- Problem return the shortest path between every

pair of nodes - Assume output format
- P predecessor matrix
- Pi,j k s.t. edge (k,j) lies on shortest path

i?j - (i.e. node k precedes node j on path i?j)
- D distance matrix
- Di,j shortest distance from i to j
- (Di,i 0)

Pi,j

j

i

Checker Algorithm

- Step 1 ensure that P and D self-consistent
- foreach (i,j)
- Ensure that Di,j Di, Pi,j

w(Pi,j, j) - If error seen, return FAIL
- Step 2 ensure output paths truly shortest
- foreach node i
- foreach edge (u,v)
- if(Di,u w(u,v) lt Di,v) return FAIL
- Return PASS

Checking Self-Consistency

- foreach (i,j)
- Ensure that Di,j Di, Pi,j w(Pi,j,

j) - Clearly, if output correct, test returns PASS

Pi,j

j

i

Di, Pi,j

w(Pi,j, j)

Di,j

Checking Self-Consistency

- foreach (i,j)
- Ensure that Di,j Di, Pi,j w(Pi,j,

j) - If output incorrect, two possible problems
- P may not represent valid paths
- D may not be true lengths of P s paths

Pi,j

j

i

Di, Pi,j

w(Pi,j, j)

Di,j

Checking D

- Suppose Di,j ? i?j distance according to P
- Pick pair i,j with shortest true distance
- Let k Pi,j
- Check Di,j ? Di, k w(k, j)
- No errors in D for pairs closer than i and j
- Thus, Di, k correct distance i?js predecessor
- So, Di, k w(k, j) is correct i?j distance
- Thus, will detect error

Pi,j

j

k

i

Checking P

- Pi, must induce spanning tree on nodes
- Thm Graph on n nodes is spanning tree ?

n-1 edges and acyclic - Clearly, n-1 edges since each node j?i has Pi,j
- Above check will fail if cycle exists

Checking P Acyclicity

- Claim if cycle exists then D has error

i

Di,v

Di,u

u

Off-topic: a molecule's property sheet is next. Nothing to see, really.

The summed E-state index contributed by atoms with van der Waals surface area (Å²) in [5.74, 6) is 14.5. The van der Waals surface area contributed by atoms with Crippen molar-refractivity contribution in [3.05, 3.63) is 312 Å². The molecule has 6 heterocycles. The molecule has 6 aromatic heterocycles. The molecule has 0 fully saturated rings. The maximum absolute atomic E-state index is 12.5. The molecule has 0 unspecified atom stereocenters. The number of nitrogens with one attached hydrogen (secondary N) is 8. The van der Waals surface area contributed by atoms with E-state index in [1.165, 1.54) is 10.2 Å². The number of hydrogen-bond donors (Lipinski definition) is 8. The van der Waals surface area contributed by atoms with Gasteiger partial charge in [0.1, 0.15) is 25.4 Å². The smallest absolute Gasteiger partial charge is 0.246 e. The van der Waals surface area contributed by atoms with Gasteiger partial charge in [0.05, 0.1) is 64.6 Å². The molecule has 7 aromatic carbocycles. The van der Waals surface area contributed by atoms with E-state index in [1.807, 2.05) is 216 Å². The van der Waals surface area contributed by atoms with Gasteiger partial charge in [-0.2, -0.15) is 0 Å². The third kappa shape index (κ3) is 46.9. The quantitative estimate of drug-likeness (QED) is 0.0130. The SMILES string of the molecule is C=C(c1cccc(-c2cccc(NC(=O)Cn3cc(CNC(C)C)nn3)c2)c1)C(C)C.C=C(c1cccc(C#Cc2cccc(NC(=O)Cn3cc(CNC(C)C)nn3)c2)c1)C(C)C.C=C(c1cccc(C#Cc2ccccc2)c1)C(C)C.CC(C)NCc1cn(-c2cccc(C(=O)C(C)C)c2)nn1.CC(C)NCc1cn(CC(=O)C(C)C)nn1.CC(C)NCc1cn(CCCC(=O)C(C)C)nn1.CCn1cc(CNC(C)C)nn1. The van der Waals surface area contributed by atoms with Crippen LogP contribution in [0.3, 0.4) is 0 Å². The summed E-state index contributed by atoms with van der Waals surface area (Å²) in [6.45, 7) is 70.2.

v

path

- Suppose cycle exists
- Suppose all edges of u-v cycle have been checked

(and passed), u?v is last

Checking P Acyclicity

i

Di,v

Di,u

foreach (i,j) Di,j Di, Pi,j

w(Pi,j, j)

u

v

path

- v?u path passed, so Di,u Di,v w(path)
- In order for u?v to pass Di,v Di,u

w(u,v) - But then, Di,v w(u,v) (Di,v w(path))
- Contradiction!
- Thus, cycle exists ? error in D detected

Checker Algorithm

- Step 1 ensure that P and D self-consistent
- foreach (i,j)
- Ensure that Di,j Di, Pi,j

w(Pi,j, j) - If error seen, return FAIL
- Step 2 ensure output paths truly shortest
- foreach node i
- foreach edge (u,v)
- if(Di,u w(u,v) lt Di,v return FAIL
- Return PASS

?

Checking Shortest Paths

- Test ? nodes i, edges (u,v) Di,u w(u,v) ??

Di,v (FAIL if lt) - Test checks if path through u shorter than

official path - If output correct
- If u on shortest path, Di,u w(u,v) Di,v
- If u not on shortest path, Di,u w(u,v) ?

Di,v - Thus, on correct output PASS returned

v

i

u

Checking Shortest Paths

- Suppose output incorrect Di,j not length of

shortest i?j path - Step 1 ensures Di,j true distance of path i?j

according to P - Let
- D? distance function for truly shortest

solution - P? predecessor function for shortest

solution

Checking Shortest Paths

- Pick i,j s.t.
- Di,j ? D?i,j
- No other erroneous pair closer to each other (by

P? ) - Thus, ?u?Pi,j s.t. D?i,u w(u,j) lt Di,j
- Path thru u shorter than path thru Pi,j
- If shortest path is thru Pi,j, then Di,

Pi,j is wrong - Big Question Will test detect this?

u

j

Shorter Path

i

Wrong Path

Pi,j

Checking Shortest Paths

- Thus, ?u?Pi,j s.t. D?i,u w(u,j) lt Di,j
- For each node i, test looks at all edges
- When looks at u?j
- Evaluates Di,u w(u,j) ?? Di,j
- Di,u D?i,u
- Since i,j closest erroneous pair
- Thus, Di,u w(u,j) D?i,u w(u,j) lt Di,j

u

j

Shorter Path

i

Wrong Path

Pi,j

Checking Shortest Paths

- For each node i, test looks at all edges
- When looks at u
- Evaluates Di,u w(u,v) ?? Di,v
- Di,u D?i,u
- Since i,j closest erroneous pair
- Thus, Di,u w(u,v) D?i,u w(u,v) lt Di,v
- Test returns FAIL
- Shown if output not shortest paths ?

test returns FAIL

Summary of Checkers

- Shown checkers for
- Matroids
- All-shortest paths
- Checkers very specific to target algorithm
- In general
- Find invariant of output
- Ensure it is true

Low-Hanging Fruit Outline

- Gregs Theorem
- Himanshu Gupta
- Checkers for optimization problems (primal-dual)
- Max Flow
- Min-cost Flow
- Unweighted Weighted bipartite matching
- All Shortest Paths
- Existence proofs for verifiers
- Verifiers for NP-complete and NP-hard languages
- Approximate verifiers

Verifiers for NP-Complete Problems

- Given NP-complete decision problem ??I?0,1
- ?s verification problem V(?)?I?0,1 ?P,F